Pages Navigation Menu
Advertisement
advertisement

General Dynamics makes addition to threat intel business

The planned General Dynamics purchase of Fidelis Security Systems might look like a case of a giant buying a cyber upstart to reduce competition, but executives said that is not what's happening here.

"This is really not about swallowing Fidelis, this is about giving it some resources to enable it to grow," said GD's John Jolly.

The companies announced an agreement Aug. 20 to purchase Fidelis at a price they are not yet revealing. Executives said the deal is 99.99 percent likely to be finalized.

Once that happens, the 70-employee company will be called GD Fidelis Security Systems and it will retain its offices in Bethesda, Md., and Waltham, Mass. "We are not planning any personnel moves as part of this," Jolly said.

Jolly and Fidelis President CEO Peter George discussed the acquisition in a telephone interview with Deep Dive.

Experts from General Dynamics already work closely with the intelligence community to respond to network threats and produce intelligence. What GD does not have is malware-detection software to sell along with those services.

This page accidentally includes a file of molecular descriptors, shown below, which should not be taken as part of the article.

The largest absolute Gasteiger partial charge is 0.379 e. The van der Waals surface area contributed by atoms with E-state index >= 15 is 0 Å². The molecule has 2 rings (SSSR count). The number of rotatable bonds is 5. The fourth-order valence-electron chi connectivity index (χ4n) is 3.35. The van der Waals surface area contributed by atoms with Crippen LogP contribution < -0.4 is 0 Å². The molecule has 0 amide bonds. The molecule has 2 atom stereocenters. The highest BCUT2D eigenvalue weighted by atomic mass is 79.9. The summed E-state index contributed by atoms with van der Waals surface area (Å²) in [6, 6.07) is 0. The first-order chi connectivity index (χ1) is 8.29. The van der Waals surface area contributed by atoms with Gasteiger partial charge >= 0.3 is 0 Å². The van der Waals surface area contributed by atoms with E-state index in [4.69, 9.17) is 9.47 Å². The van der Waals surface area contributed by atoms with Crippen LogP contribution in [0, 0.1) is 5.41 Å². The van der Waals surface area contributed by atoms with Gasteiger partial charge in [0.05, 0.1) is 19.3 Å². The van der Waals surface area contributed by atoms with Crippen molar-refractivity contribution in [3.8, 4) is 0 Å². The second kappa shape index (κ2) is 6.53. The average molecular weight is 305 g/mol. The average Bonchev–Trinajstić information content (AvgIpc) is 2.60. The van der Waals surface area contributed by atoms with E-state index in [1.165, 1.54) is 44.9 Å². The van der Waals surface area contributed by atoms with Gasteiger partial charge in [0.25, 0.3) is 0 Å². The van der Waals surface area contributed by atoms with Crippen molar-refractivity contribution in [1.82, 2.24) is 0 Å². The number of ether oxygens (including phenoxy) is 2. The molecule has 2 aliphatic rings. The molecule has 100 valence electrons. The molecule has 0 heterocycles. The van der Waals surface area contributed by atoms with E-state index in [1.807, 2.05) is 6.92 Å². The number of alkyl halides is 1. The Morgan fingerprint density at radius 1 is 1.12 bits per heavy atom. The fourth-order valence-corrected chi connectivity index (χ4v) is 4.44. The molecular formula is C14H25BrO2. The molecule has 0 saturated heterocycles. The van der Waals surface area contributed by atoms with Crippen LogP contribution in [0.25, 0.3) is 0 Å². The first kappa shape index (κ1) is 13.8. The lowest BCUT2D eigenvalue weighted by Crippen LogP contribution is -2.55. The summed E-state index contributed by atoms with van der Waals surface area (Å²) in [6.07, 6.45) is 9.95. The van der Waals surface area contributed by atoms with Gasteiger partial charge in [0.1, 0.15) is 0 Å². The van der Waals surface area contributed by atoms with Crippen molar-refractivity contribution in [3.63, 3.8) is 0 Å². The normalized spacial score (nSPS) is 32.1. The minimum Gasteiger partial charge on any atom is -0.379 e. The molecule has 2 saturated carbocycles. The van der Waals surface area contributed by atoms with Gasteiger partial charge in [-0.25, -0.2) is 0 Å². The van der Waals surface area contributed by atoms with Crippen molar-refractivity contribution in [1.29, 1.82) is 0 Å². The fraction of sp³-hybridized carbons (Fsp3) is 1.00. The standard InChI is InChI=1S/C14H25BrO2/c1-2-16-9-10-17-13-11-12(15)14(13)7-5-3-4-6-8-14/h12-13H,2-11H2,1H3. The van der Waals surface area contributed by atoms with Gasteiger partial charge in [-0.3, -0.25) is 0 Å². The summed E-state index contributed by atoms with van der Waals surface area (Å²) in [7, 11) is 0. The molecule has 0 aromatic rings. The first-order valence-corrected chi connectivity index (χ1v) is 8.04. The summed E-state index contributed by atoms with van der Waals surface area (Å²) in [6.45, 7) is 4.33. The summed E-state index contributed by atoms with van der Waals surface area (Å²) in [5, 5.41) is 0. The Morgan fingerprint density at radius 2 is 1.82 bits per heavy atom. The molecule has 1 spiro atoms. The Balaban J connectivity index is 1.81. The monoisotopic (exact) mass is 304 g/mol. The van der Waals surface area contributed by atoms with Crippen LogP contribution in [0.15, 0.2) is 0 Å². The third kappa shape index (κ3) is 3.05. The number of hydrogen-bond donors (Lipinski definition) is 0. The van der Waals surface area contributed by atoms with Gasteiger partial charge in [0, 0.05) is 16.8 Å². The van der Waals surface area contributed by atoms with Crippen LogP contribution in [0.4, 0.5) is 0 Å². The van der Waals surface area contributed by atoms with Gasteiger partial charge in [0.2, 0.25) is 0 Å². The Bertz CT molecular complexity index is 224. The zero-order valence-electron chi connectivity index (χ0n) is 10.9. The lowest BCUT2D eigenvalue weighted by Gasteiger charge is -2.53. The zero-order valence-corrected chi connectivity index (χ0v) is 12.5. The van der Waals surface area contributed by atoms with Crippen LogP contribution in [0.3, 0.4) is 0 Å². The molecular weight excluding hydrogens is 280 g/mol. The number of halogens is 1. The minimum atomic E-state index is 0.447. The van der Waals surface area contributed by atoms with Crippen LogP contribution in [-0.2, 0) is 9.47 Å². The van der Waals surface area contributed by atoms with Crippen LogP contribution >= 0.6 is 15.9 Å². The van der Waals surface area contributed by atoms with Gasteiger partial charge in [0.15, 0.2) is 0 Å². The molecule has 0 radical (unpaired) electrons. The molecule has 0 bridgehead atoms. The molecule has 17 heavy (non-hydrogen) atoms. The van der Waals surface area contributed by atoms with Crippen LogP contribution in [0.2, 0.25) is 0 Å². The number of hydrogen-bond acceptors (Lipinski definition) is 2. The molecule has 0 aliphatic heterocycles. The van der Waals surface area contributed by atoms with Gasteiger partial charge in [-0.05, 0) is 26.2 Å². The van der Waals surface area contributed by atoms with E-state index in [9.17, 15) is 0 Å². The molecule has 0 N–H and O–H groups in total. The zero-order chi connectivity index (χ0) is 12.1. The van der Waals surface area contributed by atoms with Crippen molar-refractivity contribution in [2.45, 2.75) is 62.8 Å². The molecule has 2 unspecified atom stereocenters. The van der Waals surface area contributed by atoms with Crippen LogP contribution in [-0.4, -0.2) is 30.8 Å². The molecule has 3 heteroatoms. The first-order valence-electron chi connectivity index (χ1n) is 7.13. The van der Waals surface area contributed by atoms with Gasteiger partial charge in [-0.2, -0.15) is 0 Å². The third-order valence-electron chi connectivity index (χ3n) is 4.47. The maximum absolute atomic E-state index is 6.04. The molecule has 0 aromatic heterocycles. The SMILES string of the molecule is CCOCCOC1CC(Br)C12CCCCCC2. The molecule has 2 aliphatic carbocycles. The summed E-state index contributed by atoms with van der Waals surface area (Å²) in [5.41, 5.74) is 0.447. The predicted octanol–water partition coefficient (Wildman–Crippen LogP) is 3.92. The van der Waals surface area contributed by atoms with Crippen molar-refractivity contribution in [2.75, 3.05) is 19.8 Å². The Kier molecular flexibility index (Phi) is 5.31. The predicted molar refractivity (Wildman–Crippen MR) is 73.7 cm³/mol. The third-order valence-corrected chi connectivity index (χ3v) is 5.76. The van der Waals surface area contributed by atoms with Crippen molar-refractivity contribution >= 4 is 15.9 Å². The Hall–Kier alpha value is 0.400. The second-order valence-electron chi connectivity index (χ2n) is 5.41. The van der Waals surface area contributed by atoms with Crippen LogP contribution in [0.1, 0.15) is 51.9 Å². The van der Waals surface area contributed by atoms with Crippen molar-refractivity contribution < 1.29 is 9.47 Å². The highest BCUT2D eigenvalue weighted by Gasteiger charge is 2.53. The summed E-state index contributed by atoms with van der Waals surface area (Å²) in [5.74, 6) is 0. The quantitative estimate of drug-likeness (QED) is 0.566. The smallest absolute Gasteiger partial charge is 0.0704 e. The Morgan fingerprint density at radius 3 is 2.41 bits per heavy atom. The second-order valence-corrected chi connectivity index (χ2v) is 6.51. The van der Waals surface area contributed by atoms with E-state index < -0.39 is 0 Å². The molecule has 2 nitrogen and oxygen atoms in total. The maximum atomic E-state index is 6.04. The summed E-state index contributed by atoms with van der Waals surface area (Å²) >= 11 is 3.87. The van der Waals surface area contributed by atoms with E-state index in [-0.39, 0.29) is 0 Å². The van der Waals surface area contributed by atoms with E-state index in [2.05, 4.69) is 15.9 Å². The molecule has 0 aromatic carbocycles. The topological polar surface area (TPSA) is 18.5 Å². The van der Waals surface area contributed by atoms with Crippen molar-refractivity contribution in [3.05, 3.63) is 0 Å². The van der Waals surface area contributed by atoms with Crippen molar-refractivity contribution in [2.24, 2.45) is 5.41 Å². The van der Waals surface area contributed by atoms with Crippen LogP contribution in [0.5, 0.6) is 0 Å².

That's where Fidelis will come in. The company's software inspects network traffic for evidence of malware and then blocks attempts by hackers to communicate with their handy work via network ports.

"When a bad guy wants to exfiltrate classified information, we can see that going outbound and do something about it," George said.

Depending on how things go in Congress, the timing of the acquisition could be fortuitous for GD. The company does not publicly take sides on pending legislation, but a cybersecurity bill introduced by Sen. Joseph Lieberman, I-Conn., would provide incentives for private companies to buy exactly the kind of software made by Fidelis.

Not surprisingly, Fidelis has been a strong supporter of S.3414, the Cybersecurity Act of 2012. "Having nation states steal our intellectual property is a national security issue," George said.

On Aug. 2, the Senate fell short of the 60 votes necessary to move the legislation forward to a final vote, but George said he hopes the Senate will revive the proposal after the presidential election.

    • Authorimage: Ben IannottaBen IannottaFounder and Editor Ben is the former editor of C4ISR Journal. He has written for Aerospace America, Air & Space Smithsonian, Reuters and Space News.

Leave a Comment

Your email address will not be published. Required fields are marked *